By Jodi Marze, Lifestyles Editor
The Picayune Item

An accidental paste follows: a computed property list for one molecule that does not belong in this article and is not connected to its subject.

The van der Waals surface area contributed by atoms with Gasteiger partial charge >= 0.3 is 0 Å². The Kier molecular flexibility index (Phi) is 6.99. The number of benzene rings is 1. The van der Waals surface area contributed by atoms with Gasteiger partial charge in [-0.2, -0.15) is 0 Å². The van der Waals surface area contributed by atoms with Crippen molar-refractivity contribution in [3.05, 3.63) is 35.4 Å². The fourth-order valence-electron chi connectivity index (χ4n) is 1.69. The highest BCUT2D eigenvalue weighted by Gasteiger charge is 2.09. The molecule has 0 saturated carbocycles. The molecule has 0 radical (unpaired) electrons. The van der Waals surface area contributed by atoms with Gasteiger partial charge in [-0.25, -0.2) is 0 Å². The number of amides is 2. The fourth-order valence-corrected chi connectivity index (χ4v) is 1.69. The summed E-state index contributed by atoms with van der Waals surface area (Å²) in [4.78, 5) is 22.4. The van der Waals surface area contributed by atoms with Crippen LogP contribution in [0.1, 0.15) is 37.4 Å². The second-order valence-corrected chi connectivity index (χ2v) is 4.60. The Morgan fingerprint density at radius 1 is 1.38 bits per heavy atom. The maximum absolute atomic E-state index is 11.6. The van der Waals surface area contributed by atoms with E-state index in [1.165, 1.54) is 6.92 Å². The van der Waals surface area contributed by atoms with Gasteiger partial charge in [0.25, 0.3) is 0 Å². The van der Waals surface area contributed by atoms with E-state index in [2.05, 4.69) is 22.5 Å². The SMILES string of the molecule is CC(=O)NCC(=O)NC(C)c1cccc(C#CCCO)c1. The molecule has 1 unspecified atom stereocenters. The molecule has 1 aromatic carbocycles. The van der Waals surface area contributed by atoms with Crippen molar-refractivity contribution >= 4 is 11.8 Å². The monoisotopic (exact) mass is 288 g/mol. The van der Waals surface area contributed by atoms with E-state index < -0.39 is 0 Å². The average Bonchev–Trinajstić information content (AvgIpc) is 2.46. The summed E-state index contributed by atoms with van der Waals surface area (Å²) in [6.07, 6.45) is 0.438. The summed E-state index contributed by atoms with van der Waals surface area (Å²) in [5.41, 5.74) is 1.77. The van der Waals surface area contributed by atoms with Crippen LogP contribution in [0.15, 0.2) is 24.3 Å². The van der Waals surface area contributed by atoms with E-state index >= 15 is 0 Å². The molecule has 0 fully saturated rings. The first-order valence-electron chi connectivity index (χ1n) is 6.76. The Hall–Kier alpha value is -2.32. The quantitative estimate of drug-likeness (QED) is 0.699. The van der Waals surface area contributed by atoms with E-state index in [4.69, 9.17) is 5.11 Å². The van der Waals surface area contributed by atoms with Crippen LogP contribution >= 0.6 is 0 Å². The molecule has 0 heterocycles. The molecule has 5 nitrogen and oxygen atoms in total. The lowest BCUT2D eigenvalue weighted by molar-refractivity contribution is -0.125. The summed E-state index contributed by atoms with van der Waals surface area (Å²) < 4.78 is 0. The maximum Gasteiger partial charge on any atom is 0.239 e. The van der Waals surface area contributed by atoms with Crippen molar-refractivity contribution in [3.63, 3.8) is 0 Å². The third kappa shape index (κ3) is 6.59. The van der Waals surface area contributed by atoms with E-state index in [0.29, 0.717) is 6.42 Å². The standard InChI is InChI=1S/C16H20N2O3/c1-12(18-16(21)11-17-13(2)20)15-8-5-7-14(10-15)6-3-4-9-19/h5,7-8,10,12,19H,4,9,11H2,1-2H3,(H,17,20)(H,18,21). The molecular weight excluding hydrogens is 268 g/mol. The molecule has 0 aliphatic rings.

Watertown, Mass. — The Friends of the Library Lock and Load program, held last Sunday at Crosby Memorial Library, was standing room only as citizens gathered to receive information in areas of self defense and looked to navigate the concealed carry laws versus open carry laws. The panel included District Attorney Hal Kittrell, Pearl River County Sheriff David Allison, Picayune Police Chief Brian Dawsey, State Rep. Mark Formby, and former District Attorney Buddy McDonald, a partner in McDonald and Patch, LLC. Formby, principle author of the preemptive Firearm Protection Act, assured the crowd, “We are going to ask our law enforcement to enforce gun laws that are statutes not presidential edicts or orders or regulations. If they are a not statutes in code law then we are not going to ask our state law enforcement to enforce those laws.” The bill “an act to prohibit enforcement of federal accessories or ammunition manufactured in the state that remains within the borders of the state; to provide that any federal law which attempts to ban a semi-automatic firearm or to limit the size of magazine of a firearm or other limitation on firearms in this state shall be unenforceable in the state; to provide a penalty for violations of this act and for related purpose...”died on a legislative deadline day but Formby, who is chairman of the Rules Committee has the option of bringing the bill out of the dead file. And with 74 signatures from co-authors showing their support, intends to do just that. http://billstatus.ls.state.ms.us/2013/pdf/history/HB/HB0625.xml “We already have it in the call and the governor has promised to sign it if it does pass, which we believe it will,” said Formby. He continued, “I believe in a government of laws rather than of men. I don’t want every time leadership changes for men and women to choose the laws that they want to enforce ... we won’t be governed by anything other than statutes.” Kittrell spoke on the Castle Doctrine, (also known as a Castle Law or a Defense of Habitation Law) is an American legal doctrine that designates a person's abode (or, in some states, any place legally occupied, such as a car or place of work) as a place in which the person has certain protections and immunities and may in certain circumstances use force, up to and including deadly force, to defend against an intruder without becoming liable to prosecution.. http://en.wikipedia.org/wiki/Castle_doctrine He also spoke on gun laws and gave the opinion that the Concealed Carry Permit, without enhancement stamp, is not worth paper it is printed on because for every right it gives, it takes away something by limiting where you can carry your gun. Repeatedly, he advised those who were going to get the Concealed Carry Permit to go ahead and get the enhanced stamp for it. “It basically gives you the right to carry anywhere but in a court house while a judge is sitting on the bench, in session. You are also still not able to bring it in to any place of nuisance or assignation. Businesses can place signs which can be seen up to 10 feet back, according to their preferences of having guns on premises,” said Kittrell. He spoke extensively on House Bill #2. For more information he advised going to the Mississippi Legislature’s website and searching for House Bill #2 filed in 2013. “As of July 1, 2013, we are a gun slinger state. If you have a weapon, you can carry it as long as it isn’t concealed and is in compliance with holster regulations. We will have enacted the Open Carry Law,” said Kittrell. Kittrell made sure to reiterate that any circumstances that would prohibit someone from owning a gun would still apply. For instance, if someone was a convicted felon or underage, they would not be entitled to own a firearm. In a conversation with the Picayune Item, Kittrell said that he could find nothing in the language of the bill that implies need for any sort of permit when the Open Carry Law takes effect. “Now remember, that is without an Attorney General opinion and only as it is read,” said Kittrell. “I will be following up with this next week and let you know if it changes. But my staff and I were able to find an AG opinion based on the Concealed Carry with Enhanced license. A person with that kind of permit had their right to carry on school grounds, community colleges and universities upheld.” Both Pearl River County Sheriff David Allison and Picayune Police Chief Bryan Dawsey said that they were responsible for enforcing state law, and they believed that individuals have the right to protect themselves. Allison said, “I don’t think we need any more gun laws put on us, it only effects the good citizens and as Chief Dawsey said, the criminals are going to get their guns. We get asked all of the time, If the president signs a bill asking us to remove personal guns from citizens, what are we going to do? Well we are not going to give up our guns and we are not going to come take any of yours. I don’t expect you to give them up. I have talked to many sheriffs across the country and in this state and they all take the same stance.” Allison also said that his department has the responsibility of upholding the laws of the state. He said he is not responsible for enforcing federal laws. Attorney Buddy McDonald spoke and directed those in attendance to www.handgunlaw.us for additional information on gun laws and state reciprocity. He also addressed signs posted on local establishments. He represents some establishments that have a liquor license and intends to recommend they still post signs banning guns on premises. “I am a advocate for the right to have guns ... Any good law is going to have a few edges that need rounding out and that is the case with this one. I’ve heard it said that an armed society is a polite society ...,” said McDonald. Panel members expressed their agreement with the right to bear arms and the right to protect yourself; Kittrell cautioned those in attendance, “There is fine line between wearing a white hat and a black hat. If someone is threatening you but for some reason walks away, the threat is, at that point, removed. You no longer have the right to shoot to kill. It is only under threat of imminent danger. Should you pursue after the fact, then you become the bad guy.” While many left enlightened on many aspects of gun laws, most agreed there are many aspects needing further clarification. Friends of the Library plan to revisit this issue within the next year, with another program, to discuss changes and developments in the newly enacted laws.